Since inflammation happens deep inside your body, symptoms are not always obvious. Here, we have spoken to medical experts to help you find the subtle signals that you have chronic inflammation.
1. Concentration and Memory Issues
Your brain will likely bear the brunt if your body is suffering from inflammation.
Chronic stress usually leads to your body being constantly stimulated, especially around the sympathetic nervous system.
And this state of prolonged alertness can affect your sleep, which then can harm your memory and focus.
2. Muscle Weakness or Pain
If your muscles weak or sore but you don’t know why, it could be a sign of chronic inflammation.
When inflammatory cytokines are heightened in your body, they can cause muscle soreness along with swelling.
In fact, chronic inflammation can damage your muscle fibers, which means weakness and can also affect your arteries that pass through your muscle.
Plus, inflammation leads to swelling around and inside your joints, which can cause pain and discomfort.
3. Insulin Resistance
Chronic inflammation also causes an increase in your cortisol, which leads to your cells being more resistant to insulin, which is a hormone that regulates your blood sugar levels.
Because of this, inflammation-caused insulin resistance might lead to high blood sugar and maybe even type 2 diabetes.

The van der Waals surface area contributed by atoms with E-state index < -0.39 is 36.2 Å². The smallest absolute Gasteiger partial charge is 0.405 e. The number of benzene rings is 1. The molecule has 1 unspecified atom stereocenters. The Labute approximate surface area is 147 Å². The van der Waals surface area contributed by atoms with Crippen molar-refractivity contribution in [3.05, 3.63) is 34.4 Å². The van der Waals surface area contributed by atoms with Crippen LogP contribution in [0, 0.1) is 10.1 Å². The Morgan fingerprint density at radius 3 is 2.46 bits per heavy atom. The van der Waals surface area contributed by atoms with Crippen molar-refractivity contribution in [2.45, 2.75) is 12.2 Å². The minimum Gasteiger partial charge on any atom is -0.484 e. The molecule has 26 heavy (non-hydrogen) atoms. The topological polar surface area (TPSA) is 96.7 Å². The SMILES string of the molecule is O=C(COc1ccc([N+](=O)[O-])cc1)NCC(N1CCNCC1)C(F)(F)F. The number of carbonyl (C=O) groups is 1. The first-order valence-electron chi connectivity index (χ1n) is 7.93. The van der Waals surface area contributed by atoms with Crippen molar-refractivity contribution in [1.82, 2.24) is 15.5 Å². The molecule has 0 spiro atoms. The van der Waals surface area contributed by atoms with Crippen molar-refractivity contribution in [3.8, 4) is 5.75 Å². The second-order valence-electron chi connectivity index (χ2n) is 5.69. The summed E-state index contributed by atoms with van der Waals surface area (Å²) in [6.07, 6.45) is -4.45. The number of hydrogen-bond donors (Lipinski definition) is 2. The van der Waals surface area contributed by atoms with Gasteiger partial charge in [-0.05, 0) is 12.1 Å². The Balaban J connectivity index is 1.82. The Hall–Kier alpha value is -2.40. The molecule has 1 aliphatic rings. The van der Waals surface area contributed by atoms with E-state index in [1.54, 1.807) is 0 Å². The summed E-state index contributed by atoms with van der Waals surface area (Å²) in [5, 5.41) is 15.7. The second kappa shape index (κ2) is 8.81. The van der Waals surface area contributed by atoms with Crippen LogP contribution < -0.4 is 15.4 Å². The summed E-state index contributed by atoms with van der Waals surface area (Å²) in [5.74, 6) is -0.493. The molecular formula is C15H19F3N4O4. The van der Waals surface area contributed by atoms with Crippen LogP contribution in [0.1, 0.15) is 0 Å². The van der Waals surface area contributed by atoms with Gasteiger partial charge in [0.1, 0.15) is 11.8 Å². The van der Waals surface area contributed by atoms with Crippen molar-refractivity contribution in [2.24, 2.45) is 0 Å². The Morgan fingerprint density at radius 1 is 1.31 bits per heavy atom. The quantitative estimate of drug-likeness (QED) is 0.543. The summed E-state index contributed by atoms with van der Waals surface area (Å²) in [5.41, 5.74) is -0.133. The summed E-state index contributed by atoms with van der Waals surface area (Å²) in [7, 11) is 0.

How to Lower Chronic Inflammation
There are some easy habits you can do to stop chronic inflammation if you think you have it:
1. Lower Stress
Start doing activities that decrease stress like meditation, deep breathing and deep muscle relaxation.
2. Get Better Sleep
You should be getting at least seven hours every night. Sleep supports human growth hormone production and testosterone, which aids in the repair of your body.
3. Change Your Diet
Eat more anti-inflammatory items like vegetables and fruits, which are filled with antioxidants and polyphenols.
4. More Exercise
Routine exercise can help lower pro-inflammatory molecules and cytokines.
When to See a Doctor
If you have the signs of chronic inflammation, you should see your medical provider, who can do an assessment, including doing blood tests, and giving appropriate treatment options.
Author: Blake Ambrose